COGAT and Ministry of Agriculture respond to Freedom of Information applications made by Gisha regarding the sale of agricultural goods from the Gaza Strip in the West Bank
In early October 2014 (Hebrew), for the first time since June 2007, Israel allowed the sale of agriculture goods from the Gaza Strip in the West Bank. Since then, Gisha has been trying to have the guidelines and regulations governing these sales made public, primarily for the benefit of Gaza and West Bank suppliers whose livelihoods depend on this information. Gisha has also been trying to obtain information about the extent of the trade, the procedure and the kinds of crops that may be marketed in order to assess the impact of the new policy on the rehabilitation and improvement of Gaza’s economy.
Unfortunately, two Freedom of Information requests sent to the Coordinator of Government Activities in the Territories (COGAT) (Hebrew) and the Ministry of Agriculture (Hebrew), did not help reveal the written procedures and guidelines affecting the sale of agricultural goods from Gaza to the West Bank. The information was not forthcoming despite the fact that this activity, which has effectively been taking place for the past ten months, is obviously supported by regulations and guidelines that govern the trade to the very last detail. These two bodies disregarded their duty to make the guidelines known to the public (as established in the Freedom of Information Act) and ignored requests from Gisha in this matter.
At the same time, partial responses provided by the two bodies, COGAT on January 12, 2015 (Hebrew) and the Ministry of Agriculture on July 19, 2015 (Hebrew) do provide some information about certain aspects of the sale of agricultural goods from Gaza to the West Bank and its scope.
Regarding the type of produce that may be sold, the responses contained contradictory data. According to COGAT, the produce allowed for sale includes, aside from fish: tomatoes, cucumbers, peppers, eggplant, zucchini, sweet potatoes, onions, strawberries, cabbage and dates. On the other hand, the Ministry of Agriculture submitted a list that also included pumpkin, butternut squash, watermelon, melon and beans. This discrepancy is significant because suppliers and farmers in the Gaza Strip do not know for certain what produce may or may not be marketed. Therefore, they cannot calculate and plan what kinds of produce to grow.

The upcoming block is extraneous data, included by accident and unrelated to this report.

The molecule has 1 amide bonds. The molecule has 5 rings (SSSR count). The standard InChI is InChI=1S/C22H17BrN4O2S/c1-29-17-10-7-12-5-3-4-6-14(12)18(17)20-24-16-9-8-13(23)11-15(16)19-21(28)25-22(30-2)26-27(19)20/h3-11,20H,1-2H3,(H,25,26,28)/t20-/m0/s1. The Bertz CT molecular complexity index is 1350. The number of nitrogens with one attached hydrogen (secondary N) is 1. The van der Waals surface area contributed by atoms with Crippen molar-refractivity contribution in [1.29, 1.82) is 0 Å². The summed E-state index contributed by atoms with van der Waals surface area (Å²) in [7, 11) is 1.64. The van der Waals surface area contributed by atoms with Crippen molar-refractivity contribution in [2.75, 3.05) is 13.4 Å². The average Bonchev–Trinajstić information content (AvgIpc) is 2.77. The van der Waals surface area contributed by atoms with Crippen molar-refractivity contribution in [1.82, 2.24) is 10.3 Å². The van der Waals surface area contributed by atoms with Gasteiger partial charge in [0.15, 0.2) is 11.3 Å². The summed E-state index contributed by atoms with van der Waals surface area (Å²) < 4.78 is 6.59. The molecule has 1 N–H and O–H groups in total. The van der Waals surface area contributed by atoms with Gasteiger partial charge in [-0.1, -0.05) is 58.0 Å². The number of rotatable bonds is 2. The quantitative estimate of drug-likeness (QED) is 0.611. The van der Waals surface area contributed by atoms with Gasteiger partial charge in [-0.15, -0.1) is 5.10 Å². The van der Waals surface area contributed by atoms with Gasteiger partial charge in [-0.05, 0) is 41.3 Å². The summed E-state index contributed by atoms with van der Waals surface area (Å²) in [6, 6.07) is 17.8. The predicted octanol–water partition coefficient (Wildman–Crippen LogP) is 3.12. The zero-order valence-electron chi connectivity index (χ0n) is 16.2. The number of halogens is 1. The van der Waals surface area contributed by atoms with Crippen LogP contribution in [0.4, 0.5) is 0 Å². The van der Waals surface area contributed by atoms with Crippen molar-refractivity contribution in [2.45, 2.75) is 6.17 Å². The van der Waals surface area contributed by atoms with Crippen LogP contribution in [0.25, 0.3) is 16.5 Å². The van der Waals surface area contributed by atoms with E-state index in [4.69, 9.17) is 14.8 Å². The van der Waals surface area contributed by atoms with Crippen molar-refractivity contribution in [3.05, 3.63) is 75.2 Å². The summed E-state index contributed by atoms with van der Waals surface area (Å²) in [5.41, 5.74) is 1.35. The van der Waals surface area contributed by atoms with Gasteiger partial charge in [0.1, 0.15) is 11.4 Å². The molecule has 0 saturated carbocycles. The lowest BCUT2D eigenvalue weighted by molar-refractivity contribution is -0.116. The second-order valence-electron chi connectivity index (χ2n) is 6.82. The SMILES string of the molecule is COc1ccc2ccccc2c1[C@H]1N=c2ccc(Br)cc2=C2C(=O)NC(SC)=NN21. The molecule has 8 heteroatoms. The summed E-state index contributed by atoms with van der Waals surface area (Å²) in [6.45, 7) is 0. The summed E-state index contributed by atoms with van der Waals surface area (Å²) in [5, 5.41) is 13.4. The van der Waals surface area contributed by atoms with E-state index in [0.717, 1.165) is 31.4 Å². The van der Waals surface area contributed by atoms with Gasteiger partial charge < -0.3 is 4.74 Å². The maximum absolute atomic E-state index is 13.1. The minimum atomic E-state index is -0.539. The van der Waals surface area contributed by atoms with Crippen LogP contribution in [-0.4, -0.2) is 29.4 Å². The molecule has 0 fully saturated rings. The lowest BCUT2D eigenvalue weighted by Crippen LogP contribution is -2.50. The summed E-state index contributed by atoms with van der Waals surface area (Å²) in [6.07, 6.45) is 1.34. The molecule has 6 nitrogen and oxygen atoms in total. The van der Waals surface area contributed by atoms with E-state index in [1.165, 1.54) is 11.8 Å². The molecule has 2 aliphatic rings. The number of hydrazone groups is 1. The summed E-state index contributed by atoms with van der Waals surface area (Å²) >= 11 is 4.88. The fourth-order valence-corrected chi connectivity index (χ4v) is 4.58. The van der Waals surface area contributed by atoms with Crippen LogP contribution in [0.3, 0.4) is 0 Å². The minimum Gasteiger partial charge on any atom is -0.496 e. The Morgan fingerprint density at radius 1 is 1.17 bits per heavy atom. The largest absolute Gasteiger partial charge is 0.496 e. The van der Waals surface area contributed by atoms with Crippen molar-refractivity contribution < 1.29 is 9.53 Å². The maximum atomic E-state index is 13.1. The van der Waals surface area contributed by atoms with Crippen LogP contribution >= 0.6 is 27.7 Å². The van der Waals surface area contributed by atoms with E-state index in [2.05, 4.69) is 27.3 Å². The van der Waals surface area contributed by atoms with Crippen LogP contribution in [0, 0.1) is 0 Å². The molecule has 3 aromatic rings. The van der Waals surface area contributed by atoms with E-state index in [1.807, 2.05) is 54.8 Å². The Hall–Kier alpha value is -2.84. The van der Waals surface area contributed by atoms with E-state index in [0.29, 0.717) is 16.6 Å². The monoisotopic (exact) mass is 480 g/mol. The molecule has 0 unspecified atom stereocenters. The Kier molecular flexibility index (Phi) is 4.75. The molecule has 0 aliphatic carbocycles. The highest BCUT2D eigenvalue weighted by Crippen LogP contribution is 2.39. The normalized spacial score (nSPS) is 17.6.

According to the responses, the agricultural goods are shipped only three days a week: Sundays, Tuesdays and Thursdays, between 8:00 A.M. and 10 A.M. The goods must be marked as coming from the Gaza Strip. Ministry of Agriculture officials perform random testing of all goods to make sure there are no parasites, followed by a security check performed by border crossing staff.
Both COGAT and the Ministry of Agriculture confirmed that there are no quota restrictions on the amount of agricultural goods that may be shipped from the Gaza Strip to the West Bank. However, COGAT pointed out that no more than 40 trucks carrying agricultural goods may cross on a given day because of the capacity and volume that can be accommodated at the Kerem Shalom crossing. In other words, practically, there is a very significant restriction to the amount of agricultural goods shipped from Gaza to the West Bank.
Gisha was also told that coordination regarding the sale of agricultural goods from Gaza is carried out by officials from the Palestinian Ministry of Agriculture and the agricultural coordinator in the Gaza District Coordination Office (DCO), Uri Madar. The Palestinian representative is required to provide the DCO with a list of goods scheduled for shipping through the Kerem Shalom crossing one day before the actual shipment. The list must include information about the supplier or farmer, the type of goods being transported and the destination.
Gisha will continue to work to uncover all the information, figures and guidelines affecting marketing from Gaza.